You may be looking at building a new house, renovating an old one, or maybe it’s just time for a new roof. No matter the reason, a new roof is a big commitment as it’s an expensive and essential part of your home. The area you live in, the weather you experience, and the architectural aesthetic of your home are all factors to take into account when choosing the style of roof that is right for you.
Probably one of the most popular roof styles in the US, a gable roof is easily recognizable by its steep pitch and symmetrically sloping sides. A simple roof to build, this is a style that will save you money, and is well suited to areas like Michigan, since it easily sheds precipitation.If you live in an area with high winds, however, this may not be the option for you. The gable roof can be modified to withstand higher winds, but they tend to catch wind much as a sail would as a result of their high sides and overhang.
A striking architectural style, the flat roof is certainly a dramatic choice that offers unique possibilities. If you don’t have space for a patio, for example, your flat roof can easily double as a deck or garden. Though a flat roof is interesting, different, and easily built, it requires a lot of upkeep. Since it doesn’t have much of a pitch, a flat roof can quickly gather debris and heavy precipitation like snow.
Also referred to as a “barn” style roof, the biggest advantage to a gambrel roof is all of the additional space. This style of roof can provide the room for an extra floor, an attic, loft, or bedroom, and is also easily constructed. However, these roofs are not recommended for high wind areas or those that receive heavy amounts of snowfall because they could potentially collapse under the pressure. It’s a great option inspired by Dutch style homes, but if you live in Michigan, you’ll want to make sure you keep up on regular roof maintenance and inspect for leaks and cracks due to the amount of snow we receive here.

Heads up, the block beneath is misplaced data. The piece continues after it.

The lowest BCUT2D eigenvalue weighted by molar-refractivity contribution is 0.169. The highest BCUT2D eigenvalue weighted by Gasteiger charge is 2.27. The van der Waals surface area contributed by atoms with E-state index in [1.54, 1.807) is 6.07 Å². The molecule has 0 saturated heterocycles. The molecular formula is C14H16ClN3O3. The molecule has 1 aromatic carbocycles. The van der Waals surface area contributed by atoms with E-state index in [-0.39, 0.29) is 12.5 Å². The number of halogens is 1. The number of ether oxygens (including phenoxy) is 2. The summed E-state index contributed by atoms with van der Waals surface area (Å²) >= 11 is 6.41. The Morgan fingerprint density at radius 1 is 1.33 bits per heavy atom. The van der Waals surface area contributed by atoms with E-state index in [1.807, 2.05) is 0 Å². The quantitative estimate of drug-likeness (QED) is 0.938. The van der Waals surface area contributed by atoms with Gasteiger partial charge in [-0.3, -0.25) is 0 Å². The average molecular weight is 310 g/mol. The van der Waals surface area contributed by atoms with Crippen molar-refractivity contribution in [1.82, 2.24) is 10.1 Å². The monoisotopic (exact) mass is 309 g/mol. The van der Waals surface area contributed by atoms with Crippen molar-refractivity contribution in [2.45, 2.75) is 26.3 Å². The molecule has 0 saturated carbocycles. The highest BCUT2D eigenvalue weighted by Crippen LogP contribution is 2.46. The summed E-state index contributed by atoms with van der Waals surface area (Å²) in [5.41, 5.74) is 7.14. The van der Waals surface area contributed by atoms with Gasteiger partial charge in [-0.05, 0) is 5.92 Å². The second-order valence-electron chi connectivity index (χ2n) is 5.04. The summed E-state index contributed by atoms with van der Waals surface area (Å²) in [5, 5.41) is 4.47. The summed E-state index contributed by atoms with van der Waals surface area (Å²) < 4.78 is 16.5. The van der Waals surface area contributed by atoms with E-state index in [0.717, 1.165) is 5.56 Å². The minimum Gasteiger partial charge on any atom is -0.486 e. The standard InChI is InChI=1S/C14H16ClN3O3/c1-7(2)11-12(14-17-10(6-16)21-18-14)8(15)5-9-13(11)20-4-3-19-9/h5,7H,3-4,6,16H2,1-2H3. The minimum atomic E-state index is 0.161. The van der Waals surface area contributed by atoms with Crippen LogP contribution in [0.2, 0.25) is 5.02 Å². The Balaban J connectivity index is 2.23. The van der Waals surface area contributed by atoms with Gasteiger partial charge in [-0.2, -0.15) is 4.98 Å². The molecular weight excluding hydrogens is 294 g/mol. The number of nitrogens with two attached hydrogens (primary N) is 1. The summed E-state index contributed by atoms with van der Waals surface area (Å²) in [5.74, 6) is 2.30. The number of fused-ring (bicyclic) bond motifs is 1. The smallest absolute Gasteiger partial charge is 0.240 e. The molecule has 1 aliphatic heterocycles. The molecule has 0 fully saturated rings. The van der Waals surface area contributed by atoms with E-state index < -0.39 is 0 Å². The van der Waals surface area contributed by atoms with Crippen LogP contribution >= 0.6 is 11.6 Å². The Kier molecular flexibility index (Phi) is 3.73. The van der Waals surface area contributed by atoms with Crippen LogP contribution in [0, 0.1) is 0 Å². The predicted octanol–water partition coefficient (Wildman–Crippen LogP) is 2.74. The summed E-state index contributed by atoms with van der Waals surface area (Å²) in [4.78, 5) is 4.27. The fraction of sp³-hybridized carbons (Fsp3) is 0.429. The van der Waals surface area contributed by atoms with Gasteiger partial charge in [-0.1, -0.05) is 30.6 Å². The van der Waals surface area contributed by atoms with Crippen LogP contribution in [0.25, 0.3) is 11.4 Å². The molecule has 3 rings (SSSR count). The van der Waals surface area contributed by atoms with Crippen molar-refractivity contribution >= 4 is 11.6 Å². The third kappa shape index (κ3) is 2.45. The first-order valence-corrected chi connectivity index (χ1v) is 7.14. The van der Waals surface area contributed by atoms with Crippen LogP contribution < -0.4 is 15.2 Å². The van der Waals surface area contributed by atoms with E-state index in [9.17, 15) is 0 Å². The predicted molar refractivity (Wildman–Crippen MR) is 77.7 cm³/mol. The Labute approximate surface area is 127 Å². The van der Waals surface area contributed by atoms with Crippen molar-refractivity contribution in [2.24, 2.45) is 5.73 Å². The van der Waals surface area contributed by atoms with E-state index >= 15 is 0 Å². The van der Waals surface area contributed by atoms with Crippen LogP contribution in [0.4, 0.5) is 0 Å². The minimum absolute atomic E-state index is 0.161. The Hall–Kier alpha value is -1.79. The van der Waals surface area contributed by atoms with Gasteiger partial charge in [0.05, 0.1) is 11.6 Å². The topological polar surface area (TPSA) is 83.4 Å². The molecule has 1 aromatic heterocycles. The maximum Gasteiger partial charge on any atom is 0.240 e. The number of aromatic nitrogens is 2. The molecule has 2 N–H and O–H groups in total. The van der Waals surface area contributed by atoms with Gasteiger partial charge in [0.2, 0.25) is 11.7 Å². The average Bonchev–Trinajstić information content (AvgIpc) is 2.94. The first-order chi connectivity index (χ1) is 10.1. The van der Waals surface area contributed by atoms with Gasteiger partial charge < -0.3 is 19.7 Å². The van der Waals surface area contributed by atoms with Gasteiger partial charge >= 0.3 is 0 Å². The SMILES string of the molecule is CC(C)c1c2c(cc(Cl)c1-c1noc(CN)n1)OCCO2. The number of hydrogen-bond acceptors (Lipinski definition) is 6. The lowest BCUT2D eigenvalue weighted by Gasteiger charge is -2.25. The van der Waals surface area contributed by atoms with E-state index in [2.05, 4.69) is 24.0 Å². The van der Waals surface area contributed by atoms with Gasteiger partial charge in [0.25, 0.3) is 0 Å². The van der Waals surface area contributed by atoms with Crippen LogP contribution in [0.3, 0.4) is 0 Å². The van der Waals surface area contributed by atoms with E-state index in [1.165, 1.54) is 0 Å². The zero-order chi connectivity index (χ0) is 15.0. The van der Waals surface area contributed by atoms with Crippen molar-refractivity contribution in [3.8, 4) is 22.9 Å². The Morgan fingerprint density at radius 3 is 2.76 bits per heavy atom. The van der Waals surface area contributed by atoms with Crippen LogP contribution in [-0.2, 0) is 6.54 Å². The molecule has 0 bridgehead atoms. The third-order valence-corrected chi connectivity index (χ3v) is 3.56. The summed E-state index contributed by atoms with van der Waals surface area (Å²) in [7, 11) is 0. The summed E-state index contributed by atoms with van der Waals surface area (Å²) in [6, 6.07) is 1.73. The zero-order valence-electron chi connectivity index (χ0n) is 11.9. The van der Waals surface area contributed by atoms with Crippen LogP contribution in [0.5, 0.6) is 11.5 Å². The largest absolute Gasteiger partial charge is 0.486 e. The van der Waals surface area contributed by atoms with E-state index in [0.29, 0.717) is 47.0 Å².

Generally used for smaller homes and structures, the pyramid roof is highly resilient due to its sturdy construction. All four sides of the roof come to a point, meaning all of the sides are slanted equally. Great for all types of weather, wind and precipitation can’t do much damage to the pyramid roof, but it does tend to be a costly option, since it is a bit more difficult to build.
Another dramatic option, the asymmetrical saltbox roof is ideal for areas that receive regular and heavy rainfall. The pitch of the roof allows water to run right off, and the lean-to construction adds extra space to your home, giving you the unique architectural possibility of having two stories on just one side of your home. Unfortunately, due to its complex construction, the saltbox roof is typically more expensive to design.
A borrowed French style, the Mansard roof is one that is commonly attributed to larger, more stately homes. While it is more expensive to design, the mansard roof has the potential to add enough space for an entire extra floor. A mansard roof is easily added to, so it is a great option for those who are considering expanding later on. It is important to be careful with low pitched mansard roofs, however, as they are less conducive to areas with heavy snowfall.
More technically known as a skillion roof, this is a simple construction that uses just one pitch for the entire structure. Historically used for additions and smaller buildings like sheds, garages, and porches, these roofs are gaining popularity in modern style houses. The style easily sheds precipitation, and with its rising popularity, adds architectural interest. But like the gable and gambrel, it can be dangerous in high winds if not properly reinforced due to its high pitch. Additionally, if the pitch of a shed roof is too high, you may end up sacrificing space on the lower end of your home.